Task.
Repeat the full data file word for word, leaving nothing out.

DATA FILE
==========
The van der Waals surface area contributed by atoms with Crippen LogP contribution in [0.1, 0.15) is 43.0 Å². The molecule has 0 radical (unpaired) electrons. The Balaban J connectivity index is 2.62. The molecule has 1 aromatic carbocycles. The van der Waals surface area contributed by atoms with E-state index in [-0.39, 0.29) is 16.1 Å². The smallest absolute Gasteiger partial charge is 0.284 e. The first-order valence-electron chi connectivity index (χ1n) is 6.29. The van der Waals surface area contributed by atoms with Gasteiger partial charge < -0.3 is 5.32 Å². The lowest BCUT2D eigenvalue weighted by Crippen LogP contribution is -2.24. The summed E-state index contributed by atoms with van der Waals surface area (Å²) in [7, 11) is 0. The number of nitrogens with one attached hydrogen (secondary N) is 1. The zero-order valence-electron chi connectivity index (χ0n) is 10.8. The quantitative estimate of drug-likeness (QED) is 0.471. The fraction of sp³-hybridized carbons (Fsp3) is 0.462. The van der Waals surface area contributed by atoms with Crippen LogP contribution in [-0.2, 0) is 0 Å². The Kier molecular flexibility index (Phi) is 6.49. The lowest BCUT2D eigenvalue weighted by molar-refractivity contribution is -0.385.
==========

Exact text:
The van der Waals surface area contributed by atoms with Crippen LogP contribution in [0.1, 0.15) is 43.0 Å². The molecule has 0 radical (unpaired) electrons. The Balaban J connectivity index is 2.62. The molecule has 1 aromatic carbocycles. The van der Waals surface area contributed by atoms with E-state index in [-0.39, 0.29) is 16.1 Å². The smallest absolute Gasteiger partial charge is 0.284 e. The first-order valence-electron chi connectivity index (χ1n) is 6.29. The van der Waals surface area contributed by atoms with Gasteiger partial charge < -0.3 is 5.32 Å². The lowest BCUT2D eigenvalue weighted by Crippen LogP contribution is -2.24. The summed E-state index contributed by atoms with van der Waals surface area (Å²) in [7, 11) is 0. The number of nitrogens with one attached hydrogen (secondary N) is 1. The zero-order valence-electron chi connectivity index (χ0n) is 10.8. The quantitative estimate of drug-likeness (QED) is 0.471. The fraction of sp³-hybridized carbons (Fsp3) is 0.462. The van der Waals surface area contributed by atoms with Crippen LogP contribution in [-0.2, 0) is 0 Å². The Kier molecular flexibility index (Phi) is 6.49. The lowest BCUT2D eigenvalue weighted by molar-refractivity contribution is -0.385.